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Grizzly bears, black bears, wolves, coyotes, cougars/ mountain lions,bobcats, wolverines, lynx, foxes, fishers and martens are the suite of carnivores that originally inhabited North America after the Pleistocene extinctions. This site invites research, commentary, point/counterpoint on that suite of native animals (predator and prey) that inhabited The Americas circa 1500-at the initial point of European exploration and subsequent colonization. Landscape ecology, journal accounts of explorers and frontiersmen, genetic evaluations of museum animals, peer reviewed 20th and 21st century research on various aspects of our "Wild America" as well as subjective commentary from expert and layman alike. All of the above being revealed and discussed with the underlying goal of one day seeing our Continent rewilded.....Where big enough swaths of open space exist with connective corridors to other large forest, meadow, mountain, valley, prairie, desert and chaparral wildlands.....Thereby enabling all of our historic fauna, including man, to live in a sustainable and healthy environment. - Blogger Rick

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Tuesday, May 9, 2017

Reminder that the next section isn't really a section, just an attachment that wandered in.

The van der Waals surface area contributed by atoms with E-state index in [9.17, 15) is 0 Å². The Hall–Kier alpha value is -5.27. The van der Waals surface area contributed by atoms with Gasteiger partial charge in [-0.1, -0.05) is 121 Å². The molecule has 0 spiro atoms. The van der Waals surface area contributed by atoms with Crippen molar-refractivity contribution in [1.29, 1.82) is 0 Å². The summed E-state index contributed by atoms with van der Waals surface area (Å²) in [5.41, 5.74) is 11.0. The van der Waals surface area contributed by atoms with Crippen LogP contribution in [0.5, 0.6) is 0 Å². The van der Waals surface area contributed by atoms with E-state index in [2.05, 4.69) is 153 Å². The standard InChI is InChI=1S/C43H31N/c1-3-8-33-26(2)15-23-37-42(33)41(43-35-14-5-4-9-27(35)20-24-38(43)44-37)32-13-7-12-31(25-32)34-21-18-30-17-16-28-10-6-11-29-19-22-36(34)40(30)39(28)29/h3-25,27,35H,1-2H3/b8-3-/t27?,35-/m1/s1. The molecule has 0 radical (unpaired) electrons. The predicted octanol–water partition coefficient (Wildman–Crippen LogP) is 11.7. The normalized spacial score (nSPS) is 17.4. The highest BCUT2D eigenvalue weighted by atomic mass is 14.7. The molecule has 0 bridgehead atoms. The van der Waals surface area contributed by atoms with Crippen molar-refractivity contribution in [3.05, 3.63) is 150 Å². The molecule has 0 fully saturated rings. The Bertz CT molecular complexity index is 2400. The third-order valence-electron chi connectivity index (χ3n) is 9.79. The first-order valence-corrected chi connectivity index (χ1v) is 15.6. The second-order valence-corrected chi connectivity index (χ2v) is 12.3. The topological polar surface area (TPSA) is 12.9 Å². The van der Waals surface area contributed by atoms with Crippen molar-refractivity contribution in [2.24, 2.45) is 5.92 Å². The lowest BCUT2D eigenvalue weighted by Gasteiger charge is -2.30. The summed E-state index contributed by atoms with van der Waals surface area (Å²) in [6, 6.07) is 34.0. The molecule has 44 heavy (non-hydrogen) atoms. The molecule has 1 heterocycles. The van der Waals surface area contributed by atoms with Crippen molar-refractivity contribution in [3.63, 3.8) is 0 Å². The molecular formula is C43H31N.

Pound for pound, the strongest(and perhaps most organized and purposeful) creatures on the planet, the various(and numerous) Ant species are a spectacle to behold going about their daily lives.............."In colder climates during Winter, various species either move underground or congregate inside a rotted section of a tree to stay protected from the elements"...........Male Ants tend to die off first as do eggs, larvae and pupa---all of these abundant during warm weather months when food is plentiful".........."During the Summer, a colony of Ants may number in the thousands but in the depth of the Winter, the colony shrinks precipitously..................While a Queen Ant can live up to 30 years, worker ants are lucky to survive two seasons..................."As Spring warms the earth and the Ant colony begins to awaken from its Winter slumber, a single scout ant finds a source of food".......... "It will then return to the colony and leave behind a scent trail that other workers are able to follow"......................"As more ants visit that particular site and return to the colony with sugars, or other desired food items in their gut, a well developed path to that food source becomes established".................. "The ants continue to visit that location until the material there is exhausted, a new and better source of food is found elsewhere, or the need for that type of nutrient diminishes"